The MMS mission will study the mystery of how magnetic fields around Earth connect and disconnect, explosively releasing energy via a process called magnetic reconnection. Using four identical spacecraft, the mission will provide the first three-dimensional view of this fundamental process that occurs throughout the universe.

If that explanation already has you Googling a simple translation, don’t worry. ISTE, in collaboration with NASA, has created a host of free resources to help teachers engage students in research and engineering-design activities, seamlessly connecting them to authentic scientific study with real-world significance. ...

This month, the first year of PARCC (Partnership for Assessment of Readiness for College and Careers) and Smarter Balanced assessment began. Both are aligned to the Common Core State Standards (CCSS) and designed to measure student academic progress. This month, the media has also been full of stories of parents who are “opting out” of their child’s participation in the assessments. While none of us who have worked in the public education sphere for years believe that testing should be the focus of our work with students (and certainly it makes perfect sense to re-evaluate on a regular basis the time and energy expended on assessment) the hysteria around this assessment season seems overblown and misplaced.

This parental concern does give us a chance to stop and consider what’s most important in our developing children’s lives. As the adults in the room, we need to remember that a test, any test, has major limitations and serves as a snapshot in time of what the test taker knows and is able to communicate ...

In this interview, Felicia Cumings Smith reflects on the importance of coalition building and professional development in Kentucky’s systemic Common Core implementation process. Smith is former associate commissioner of the Kentucky Department of Education, and is currently the director of Kentucky Rising at the National Center on Education and the Economy.

Download as MP3 ...

By Teri Dary, Anderson Williams and Terry Pickeral, Special Olympics Project UNIFY Consultants 

In our February 18 blog, we clarified the distinction between creative tension and destructive tension as they relate to our relationships and our work in schools. And, our example was focused on the relationships among adults in a school.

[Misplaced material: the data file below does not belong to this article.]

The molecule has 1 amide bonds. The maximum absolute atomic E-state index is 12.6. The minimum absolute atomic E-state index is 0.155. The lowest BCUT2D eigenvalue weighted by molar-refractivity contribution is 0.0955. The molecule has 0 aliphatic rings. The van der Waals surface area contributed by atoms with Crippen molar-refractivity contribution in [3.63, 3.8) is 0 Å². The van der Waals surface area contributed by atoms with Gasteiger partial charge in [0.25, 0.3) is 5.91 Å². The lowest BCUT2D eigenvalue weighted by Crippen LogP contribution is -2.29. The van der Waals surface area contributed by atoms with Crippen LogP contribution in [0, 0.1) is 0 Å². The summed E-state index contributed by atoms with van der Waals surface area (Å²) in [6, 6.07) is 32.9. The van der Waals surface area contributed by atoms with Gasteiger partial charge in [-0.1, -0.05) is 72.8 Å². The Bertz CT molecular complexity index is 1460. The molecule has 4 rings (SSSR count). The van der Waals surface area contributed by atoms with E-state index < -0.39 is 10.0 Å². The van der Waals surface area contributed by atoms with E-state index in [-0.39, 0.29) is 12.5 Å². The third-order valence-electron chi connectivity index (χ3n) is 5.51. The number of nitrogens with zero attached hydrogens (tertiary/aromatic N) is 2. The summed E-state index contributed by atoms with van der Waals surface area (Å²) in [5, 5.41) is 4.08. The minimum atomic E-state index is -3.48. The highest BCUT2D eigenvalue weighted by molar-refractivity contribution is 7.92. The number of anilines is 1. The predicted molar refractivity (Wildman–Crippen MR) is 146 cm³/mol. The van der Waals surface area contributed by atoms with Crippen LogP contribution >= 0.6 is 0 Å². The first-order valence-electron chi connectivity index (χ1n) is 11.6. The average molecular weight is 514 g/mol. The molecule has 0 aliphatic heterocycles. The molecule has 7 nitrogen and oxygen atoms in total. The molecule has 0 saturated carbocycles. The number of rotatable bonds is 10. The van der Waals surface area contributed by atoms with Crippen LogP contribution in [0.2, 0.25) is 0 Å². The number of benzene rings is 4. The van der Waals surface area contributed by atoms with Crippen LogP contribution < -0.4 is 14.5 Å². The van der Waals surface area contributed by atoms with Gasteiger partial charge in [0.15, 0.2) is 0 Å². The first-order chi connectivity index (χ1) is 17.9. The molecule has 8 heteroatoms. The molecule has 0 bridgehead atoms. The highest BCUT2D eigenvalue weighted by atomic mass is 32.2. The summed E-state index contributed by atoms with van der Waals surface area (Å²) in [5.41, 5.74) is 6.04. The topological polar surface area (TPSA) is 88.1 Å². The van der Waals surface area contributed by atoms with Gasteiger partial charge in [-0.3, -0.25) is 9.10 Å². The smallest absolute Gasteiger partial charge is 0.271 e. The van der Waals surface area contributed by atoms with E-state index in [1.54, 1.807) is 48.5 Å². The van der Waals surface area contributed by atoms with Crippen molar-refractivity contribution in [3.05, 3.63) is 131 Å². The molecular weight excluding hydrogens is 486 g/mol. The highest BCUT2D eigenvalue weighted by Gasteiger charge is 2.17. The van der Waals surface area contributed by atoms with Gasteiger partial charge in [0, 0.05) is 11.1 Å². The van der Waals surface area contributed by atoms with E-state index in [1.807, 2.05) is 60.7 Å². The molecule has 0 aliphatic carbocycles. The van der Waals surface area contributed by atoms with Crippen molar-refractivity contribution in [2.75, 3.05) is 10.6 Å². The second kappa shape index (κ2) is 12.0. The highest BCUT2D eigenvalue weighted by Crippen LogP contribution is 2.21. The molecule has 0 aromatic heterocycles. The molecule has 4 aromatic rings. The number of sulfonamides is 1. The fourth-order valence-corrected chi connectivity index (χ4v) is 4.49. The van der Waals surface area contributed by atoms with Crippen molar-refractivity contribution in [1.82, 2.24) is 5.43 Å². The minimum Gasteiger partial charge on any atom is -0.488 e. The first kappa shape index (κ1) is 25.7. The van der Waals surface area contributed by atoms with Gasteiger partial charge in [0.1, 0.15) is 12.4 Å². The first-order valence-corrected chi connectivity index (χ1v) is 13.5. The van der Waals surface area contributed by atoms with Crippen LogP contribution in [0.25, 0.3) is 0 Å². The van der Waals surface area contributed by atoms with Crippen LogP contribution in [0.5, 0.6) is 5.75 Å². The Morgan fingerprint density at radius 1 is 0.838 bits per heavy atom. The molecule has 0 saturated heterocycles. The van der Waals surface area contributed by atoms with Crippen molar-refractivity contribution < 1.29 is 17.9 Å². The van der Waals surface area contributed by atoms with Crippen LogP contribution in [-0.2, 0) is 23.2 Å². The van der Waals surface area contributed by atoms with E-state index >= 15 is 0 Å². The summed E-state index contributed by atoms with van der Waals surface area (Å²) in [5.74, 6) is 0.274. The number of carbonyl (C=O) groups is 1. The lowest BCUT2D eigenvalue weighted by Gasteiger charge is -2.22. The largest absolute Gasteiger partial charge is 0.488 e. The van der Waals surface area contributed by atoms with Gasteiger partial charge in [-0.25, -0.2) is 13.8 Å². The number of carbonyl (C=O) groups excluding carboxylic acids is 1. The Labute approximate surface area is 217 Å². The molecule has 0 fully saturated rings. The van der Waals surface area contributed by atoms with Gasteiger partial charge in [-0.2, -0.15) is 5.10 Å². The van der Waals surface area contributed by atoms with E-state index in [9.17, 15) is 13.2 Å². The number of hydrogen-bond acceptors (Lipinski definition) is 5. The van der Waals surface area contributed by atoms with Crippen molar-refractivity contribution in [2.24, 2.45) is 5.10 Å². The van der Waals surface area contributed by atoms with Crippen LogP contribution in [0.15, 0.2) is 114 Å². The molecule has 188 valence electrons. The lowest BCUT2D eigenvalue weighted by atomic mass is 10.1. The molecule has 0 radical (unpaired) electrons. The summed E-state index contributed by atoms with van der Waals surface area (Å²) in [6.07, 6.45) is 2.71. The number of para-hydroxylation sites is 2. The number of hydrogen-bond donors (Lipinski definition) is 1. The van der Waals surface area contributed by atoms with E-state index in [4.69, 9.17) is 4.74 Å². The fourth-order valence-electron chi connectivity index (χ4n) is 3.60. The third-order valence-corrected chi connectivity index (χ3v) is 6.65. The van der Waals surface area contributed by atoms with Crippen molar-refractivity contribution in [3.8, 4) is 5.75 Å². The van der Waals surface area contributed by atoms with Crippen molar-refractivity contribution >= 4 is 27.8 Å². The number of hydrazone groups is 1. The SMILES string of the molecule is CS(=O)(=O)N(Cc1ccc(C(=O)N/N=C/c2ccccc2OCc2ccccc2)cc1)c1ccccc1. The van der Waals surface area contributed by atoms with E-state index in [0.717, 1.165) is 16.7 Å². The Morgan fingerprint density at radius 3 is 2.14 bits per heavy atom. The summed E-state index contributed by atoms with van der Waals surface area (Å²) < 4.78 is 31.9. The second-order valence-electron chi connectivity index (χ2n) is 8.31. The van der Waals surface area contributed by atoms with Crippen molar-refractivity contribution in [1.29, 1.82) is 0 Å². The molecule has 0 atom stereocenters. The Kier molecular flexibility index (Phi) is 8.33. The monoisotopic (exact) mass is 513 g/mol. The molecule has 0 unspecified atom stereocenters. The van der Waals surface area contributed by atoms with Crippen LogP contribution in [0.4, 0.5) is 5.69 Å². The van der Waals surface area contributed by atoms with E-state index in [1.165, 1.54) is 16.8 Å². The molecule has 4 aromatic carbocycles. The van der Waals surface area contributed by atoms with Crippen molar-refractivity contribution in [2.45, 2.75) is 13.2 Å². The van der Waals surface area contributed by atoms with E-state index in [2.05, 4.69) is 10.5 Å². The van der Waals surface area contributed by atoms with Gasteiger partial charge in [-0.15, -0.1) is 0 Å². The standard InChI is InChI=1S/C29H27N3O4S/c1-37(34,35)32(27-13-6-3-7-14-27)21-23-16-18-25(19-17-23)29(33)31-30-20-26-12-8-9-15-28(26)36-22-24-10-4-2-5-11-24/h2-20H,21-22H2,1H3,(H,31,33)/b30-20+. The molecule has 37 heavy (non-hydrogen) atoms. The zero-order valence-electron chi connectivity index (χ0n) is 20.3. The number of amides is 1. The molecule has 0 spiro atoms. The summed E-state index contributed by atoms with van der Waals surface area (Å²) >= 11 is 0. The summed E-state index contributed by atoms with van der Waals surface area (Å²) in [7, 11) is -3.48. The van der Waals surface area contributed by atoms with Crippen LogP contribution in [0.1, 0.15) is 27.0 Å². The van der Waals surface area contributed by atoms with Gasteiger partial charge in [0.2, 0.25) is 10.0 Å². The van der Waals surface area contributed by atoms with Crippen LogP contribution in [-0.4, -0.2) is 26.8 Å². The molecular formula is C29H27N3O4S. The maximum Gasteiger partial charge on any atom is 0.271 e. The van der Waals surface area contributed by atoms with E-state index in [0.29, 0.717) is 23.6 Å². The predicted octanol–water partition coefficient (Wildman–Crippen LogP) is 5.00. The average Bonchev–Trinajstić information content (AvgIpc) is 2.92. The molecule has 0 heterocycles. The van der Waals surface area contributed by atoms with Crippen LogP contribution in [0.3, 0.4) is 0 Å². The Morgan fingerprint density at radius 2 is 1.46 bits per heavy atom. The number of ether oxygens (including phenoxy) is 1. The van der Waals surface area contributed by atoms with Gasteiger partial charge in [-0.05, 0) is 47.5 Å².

In this blog, we focus on what creative tension means specifically for the relationship between young people and adults in our schools. For starters, we cannot develop real creative tension unless we change the way we see young people and their role in education.

What would happen if we decided our students were our partners in education, rather than mere recipients of it? What if we believed they had something to teach us? To teach each other? What if our goals were shared goals and our accountability collective? What if education were intergenerational work?

How would this change the relationships between students and adults in a school? ...

Tarsi Dunlop's picture

Black Lives Matter

Black Lives Matter: it’s a statement known around the world. And, because they matter, the system constructs that govern those lives also matter. Public education, both as a system and as a product of local communities, has an important role to play in improving the long-term outcomes for minority populations and low-income citizens. Earlier this year, the Schott Foundation published the fifth edition of its 50-state report on Black males and public education. Black Lives Matter provides clear evidence of the opportunity gap that young black men face in America today – and highlights what happens when we fail to close that gap.

Consider school suspensions. Zero tolerance policies and the presence of police officers in schools are pushing students out for minor infractions. In addition to lost learning time, such practices also contribute to the likelihood that a student will drop out of school and continue down a path that includes a greater probability of unemployment, reliance on social-welfare programs and potential imprisonment.  Suspensions push students towards the juvenile and criminal justice systems, a reality that is now termed the school-to-prison pipeline ...